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Builders: Don't Return to Business as Usual

Posted by Suzanne Shelton

Jun 6, 2014 11:39:02 AM

The housing market is starting to recover. Put yourself in front by offering truly sustainable, high-quality homes.

WE"RE AMERICANS. And as Americans. we can’t help ourselves—we want things bigger, faster and better, despite the hard lessons we may have learned that should cause us to behave differently. To that end, I worry about builders—especially the ones not reading a magazine targeted toward green builders.29-BuildHome

Now that consumer confidence seems to be coming back, and the housing market is picking up (with demand even exceeding supply in some cases), the temptation to go back to the rush of the early 2000s could be great. The temptation to apply a “wham-bam-thank-you-ma’am” approach to building a home will be ever-present. Build more, faster. Code is good enough. And if you can cut corners without the inspector noticing, even better!

What gives me faith is this: According to our Energy Pulse 2013 report, 17 percent of Americans plan to buy or build a new home in the next two years. And these buyers are greener than the ones we saw a decade or so ago. They are:

  • Younger (25-44).
  • Educated and affluent (with college degrees and household incomes of $75,000+).
  • Far more likely to choose an energy-efficient home over one that’s not (81 percent say they would).
  • Far more likely to believe an energy-efficient home is a higher quality, more comfortable and healthier home.
  • Interested in protecting the environment.
  • Driven by taking care of their families or doing the right thing for the world at large—or both.

In its 2012 New and Remodeled Green Homes study, McGraw Hill Construction predicts that 29 to 38 percent of the housing stock built by 2016 will carry green labeling. That means the other two-thirds of homes built won’t. And if the most likely buyer skews greener, wants efficiency, comfort, quality and an environmental hall pass, they’ll have a limited stock to choose from.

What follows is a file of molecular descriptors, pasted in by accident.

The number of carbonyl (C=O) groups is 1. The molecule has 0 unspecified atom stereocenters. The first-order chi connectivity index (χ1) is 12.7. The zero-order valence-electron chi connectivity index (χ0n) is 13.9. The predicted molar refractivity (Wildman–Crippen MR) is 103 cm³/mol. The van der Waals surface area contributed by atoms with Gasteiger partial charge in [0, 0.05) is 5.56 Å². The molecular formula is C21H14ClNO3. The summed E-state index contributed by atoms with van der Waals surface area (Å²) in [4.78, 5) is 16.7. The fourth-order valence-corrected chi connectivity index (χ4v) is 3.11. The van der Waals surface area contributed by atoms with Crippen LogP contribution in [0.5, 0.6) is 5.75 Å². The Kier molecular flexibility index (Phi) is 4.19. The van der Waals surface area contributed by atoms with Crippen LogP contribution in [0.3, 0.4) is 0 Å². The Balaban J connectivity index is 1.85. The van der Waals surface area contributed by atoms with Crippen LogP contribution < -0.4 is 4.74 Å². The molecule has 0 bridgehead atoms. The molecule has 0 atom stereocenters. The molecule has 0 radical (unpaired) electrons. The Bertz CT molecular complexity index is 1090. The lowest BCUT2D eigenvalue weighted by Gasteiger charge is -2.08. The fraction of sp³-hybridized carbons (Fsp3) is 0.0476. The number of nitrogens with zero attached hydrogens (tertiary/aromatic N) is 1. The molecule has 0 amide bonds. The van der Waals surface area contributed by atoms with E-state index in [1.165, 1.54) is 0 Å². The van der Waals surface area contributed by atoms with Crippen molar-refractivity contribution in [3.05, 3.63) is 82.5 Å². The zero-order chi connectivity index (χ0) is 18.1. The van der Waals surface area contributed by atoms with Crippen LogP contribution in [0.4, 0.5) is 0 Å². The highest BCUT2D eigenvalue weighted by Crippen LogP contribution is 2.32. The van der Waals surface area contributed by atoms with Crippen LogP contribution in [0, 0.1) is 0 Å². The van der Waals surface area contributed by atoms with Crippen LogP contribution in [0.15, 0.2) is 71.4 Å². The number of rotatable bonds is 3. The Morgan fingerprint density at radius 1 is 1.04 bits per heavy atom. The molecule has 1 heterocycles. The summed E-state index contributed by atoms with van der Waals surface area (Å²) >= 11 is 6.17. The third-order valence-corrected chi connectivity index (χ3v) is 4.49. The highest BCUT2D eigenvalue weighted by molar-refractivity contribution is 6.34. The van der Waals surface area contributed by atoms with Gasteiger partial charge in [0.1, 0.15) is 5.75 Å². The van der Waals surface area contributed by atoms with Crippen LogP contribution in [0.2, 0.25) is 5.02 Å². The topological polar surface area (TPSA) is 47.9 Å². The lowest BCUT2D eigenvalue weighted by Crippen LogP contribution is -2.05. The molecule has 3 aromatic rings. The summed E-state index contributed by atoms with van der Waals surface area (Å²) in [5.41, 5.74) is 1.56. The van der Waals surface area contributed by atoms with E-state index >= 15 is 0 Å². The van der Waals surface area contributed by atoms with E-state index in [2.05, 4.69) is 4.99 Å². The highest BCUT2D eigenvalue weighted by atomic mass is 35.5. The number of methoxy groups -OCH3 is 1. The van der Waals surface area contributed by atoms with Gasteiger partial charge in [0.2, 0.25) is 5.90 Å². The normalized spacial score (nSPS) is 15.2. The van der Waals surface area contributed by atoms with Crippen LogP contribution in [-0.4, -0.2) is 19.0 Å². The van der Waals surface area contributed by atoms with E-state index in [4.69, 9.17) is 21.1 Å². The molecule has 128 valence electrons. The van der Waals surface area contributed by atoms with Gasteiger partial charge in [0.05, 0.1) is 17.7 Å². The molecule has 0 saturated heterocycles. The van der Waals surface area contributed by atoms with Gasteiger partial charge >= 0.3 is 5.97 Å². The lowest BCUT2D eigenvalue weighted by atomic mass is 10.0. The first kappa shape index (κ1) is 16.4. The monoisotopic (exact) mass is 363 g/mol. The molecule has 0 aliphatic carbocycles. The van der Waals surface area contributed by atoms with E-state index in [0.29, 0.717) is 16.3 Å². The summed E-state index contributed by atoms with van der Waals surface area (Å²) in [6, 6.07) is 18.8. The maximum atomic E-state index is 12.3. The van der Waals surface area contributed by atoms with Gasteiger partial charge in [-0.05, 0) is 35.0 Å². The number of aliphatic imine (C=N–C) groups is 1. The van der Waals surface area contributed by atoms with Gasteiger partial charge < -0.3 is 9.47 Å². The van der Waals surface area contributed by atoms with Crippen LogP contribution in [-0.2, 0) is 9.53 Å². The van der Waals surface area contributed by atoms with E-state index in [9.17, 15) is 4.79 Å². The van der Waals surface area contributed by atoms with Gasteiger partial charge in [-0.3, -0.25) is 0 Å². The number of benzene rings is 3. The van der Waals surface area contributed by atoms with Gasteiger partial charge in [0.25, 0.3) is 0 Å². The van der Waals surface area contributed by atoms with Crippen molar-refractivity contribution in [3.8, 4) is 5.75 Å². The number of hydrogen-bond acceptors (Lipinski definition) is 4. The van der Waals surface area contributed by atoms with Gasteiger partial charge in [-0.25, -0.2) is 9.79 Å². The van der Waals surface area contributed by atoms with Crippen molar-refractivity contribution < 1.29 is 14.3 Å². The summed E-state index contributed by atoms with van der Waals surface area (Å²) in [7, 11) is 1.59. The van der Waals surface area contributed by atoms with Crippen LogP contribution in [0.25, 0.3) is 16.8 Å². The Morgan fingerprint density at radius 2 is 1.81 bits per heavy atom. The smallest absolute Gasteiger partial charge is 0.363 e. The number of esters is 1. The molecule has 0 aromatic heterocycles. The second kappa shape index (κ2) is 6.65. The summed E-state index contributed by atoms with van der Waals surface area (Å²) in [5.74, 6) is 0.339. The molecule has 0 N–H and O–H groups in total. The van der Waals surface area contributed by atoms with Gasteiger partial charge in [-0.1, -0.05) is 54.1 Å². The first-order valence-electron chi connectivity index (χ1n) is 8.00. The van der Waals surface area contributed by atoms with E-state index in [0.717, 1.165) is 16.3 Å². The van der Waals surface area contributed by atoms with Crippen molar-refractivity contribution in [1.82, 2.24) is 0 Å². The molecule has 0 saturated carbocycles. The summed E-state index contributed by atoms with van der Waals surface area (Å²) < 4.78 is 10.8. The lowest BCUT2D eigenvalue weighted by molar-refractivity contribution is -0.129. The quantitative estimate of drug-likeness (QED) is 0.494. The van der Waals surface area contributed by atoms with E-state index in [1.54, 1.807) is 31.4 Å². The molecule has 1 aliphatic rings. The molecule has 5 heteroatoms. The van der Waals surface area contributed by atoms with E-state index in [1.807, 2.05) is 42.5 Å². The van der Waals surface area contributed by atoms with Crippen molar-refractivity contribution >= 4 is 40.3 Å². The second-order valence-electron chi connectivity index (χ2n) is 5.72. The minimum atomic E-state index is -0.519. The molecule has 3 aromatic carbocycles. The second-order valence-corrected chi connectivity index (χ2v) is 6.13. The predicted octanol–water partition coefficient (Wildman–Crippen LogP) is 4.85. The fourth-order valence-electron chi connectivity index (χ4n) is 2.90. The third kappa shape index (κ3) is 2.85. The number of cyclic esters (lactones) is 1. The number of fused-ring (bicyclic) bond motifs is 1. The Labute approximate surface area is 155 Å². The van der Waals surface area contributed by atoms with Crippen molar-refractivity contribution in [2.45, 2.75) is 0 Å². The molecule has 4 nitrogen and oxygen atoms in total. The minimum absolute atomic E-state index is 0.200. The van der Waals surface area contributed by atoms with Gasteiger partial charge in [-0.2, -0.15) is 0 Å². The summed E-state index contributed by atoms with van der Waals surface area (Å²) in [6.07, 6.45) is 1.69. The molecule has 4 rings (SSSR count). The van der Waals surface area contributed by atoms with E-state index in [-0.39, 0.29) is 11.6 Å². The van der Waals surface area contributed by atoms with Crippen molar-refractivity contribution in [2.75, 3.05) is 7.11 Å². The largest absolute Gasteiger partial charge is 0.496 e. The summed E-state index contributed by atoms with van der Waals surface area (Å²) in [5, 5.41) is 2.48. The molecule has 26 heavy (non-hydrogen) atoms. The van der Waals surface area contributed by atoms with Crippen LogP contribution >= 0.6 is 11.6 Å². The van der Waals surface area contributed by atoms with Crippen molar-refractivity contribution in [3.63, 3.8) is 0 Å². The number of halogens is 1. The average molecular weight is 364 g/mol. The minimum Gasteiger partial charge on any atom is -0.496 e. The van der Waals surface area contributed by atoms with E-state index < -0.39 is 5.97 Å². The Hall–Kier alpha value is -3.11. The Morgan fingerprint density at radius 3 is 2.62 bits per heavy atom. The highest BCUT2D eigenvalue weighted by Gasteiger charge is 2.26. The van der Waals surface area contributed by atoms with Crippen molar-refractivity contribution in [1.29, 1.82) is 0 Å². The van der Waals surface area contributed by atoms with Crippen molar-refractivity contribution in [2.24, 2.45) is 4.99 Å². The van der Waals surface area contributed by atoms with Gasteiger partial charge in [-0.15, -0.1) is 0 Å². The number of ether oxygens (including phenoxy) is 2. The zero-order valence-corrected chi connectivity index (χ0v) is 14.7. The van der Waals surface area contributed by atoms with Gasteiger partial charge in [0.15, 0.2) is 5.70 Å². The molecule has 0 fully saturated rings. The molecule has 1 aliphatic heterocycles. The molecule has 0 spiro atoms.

If demand for greener homes increases, it should allow prices for those homes to increase for a bit…and that could cause some of the “wham-bam” builders to come over to our side, chasing the dollars. That creates a little more competition, which isn’t a bad thing, if you know how to best position your approach and building practices.

So, how do you do that?

First off, be authentic. The future new homebuyer genuinely wants a home she can feel good about—aesthetically, quality-wise and environmentally. This buyer also wants to select from authentic brands—brands that are about something bigger than just selling a product, brands that she can identify with, whose values align with her own. Let that show in your marketing efforts. To quote Simon Sinek, “People don’t buy what you do; they buy why you do it.” Let your “why” come through loud and clear.

Focus on comfort and health. This audience is concerned about chemical content in the products they buy—even more so than their impact on the environment. The trick is realizing that they don’t actually know what to be concerned about. They don’t actually understand off-gassing and VOCs, and terms that you may use as second nature, like “indoor air quality,” don’t resonate with them. (From our Energy Pulse study: Only 28 percent of Americans feel they could confidently and correctly explain that term to a friend. Which means 78 percent feel they could not.)